Spaceports are being built around the U.S. to facilitate a wave of space tourists, with six nonfederal spaceports already licensed in locations including New Mexico and Oklahoma. From these ports, companies such as Virgin Galactic and Blue Origin plan to operate spacecraft that will provide tourists with at least a peek above the atmosphere. That is causing a headache for the FAA, which has to figure out how to integrate space flights into the national air traffic control system.

The problem is that pilots launching into space or returning home cannot make sudden changes in their craft's altitude and direction in response to an air traffic controller: after an initial rocket boost, most designs are unpowered, gliding or parachuting back to Earth. To avoid the potential for disaster, these flights have been conducted in "sterile airspace," which establishes a zone from which other aircraft are forbidden.

To date, because space launches are relatively infrequent, it has been possible to establish these zones as needed. But daily flights from multiple locations will necessitate a more systematic approach. The FAA began thinking about this issue in the late 1990s, and last August it established an industry-academic-government Center of Excellence for Commercial Space Transportation to develop new air traffic control rules (and settle other regulatory issues) for the commercial space industry. (3/23)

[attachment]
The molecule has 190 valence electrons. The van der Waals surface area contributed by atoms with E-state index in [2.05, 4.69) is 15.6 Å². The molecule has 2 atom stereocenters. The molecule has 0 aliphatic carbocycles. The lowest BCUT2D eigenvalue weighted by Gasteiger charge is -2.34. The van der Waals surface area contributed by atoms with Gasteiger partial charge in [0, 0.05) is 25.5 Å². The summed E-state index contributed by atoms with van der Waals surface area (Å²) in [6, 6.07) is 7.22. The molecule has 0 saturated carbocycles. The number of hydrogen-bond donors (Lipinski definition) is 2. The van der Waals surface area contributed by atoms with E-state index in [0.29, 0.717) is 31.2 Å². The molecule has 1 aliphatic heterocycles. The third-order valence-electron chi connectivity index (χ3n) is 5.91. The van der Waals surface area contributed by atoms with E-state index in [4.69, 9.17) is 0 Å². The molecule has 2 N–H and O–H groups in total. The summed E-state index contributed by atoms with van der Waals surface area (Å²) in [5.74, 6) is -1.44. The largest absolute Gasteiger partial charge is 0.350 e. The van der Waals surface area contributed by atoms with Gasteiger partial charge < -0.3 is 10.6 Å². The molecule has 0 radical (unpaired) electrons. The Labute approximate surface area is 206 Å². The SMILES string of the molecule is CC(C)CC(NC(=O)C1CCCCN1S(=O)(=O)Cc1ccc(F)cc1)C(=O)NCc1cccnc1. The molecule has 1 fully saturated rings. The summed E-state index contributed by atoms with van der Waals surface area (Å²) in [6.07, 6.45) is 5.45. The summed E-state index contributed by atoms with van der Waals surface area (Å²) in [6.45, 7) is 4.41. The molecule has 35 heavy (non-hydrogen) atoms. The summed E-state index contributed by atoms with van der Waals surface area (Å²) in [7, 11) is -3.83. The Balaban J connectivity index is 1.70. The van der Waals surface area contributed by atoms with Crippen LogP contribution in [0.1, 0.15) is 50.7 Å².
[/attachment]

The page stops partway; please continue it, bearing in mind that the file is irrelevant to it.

Moscow Reopens for Space Tourism (Source: MIT Technology Review)
The era of space tourism began in 2001, when the American multimillionaire Dennis Tito bought a ticket to the International Space Station aboard a three-person Russian Soyuz craft. Other private space travelers followed, but these trips were halted in 2009: the expansion of the station's crew from three to six required that all Soyuz seats be reserved for crew members. However, the larger crew meant Russia had to expand its production capacity so it could launch four, rather than two, Soyuz spacecraft annually.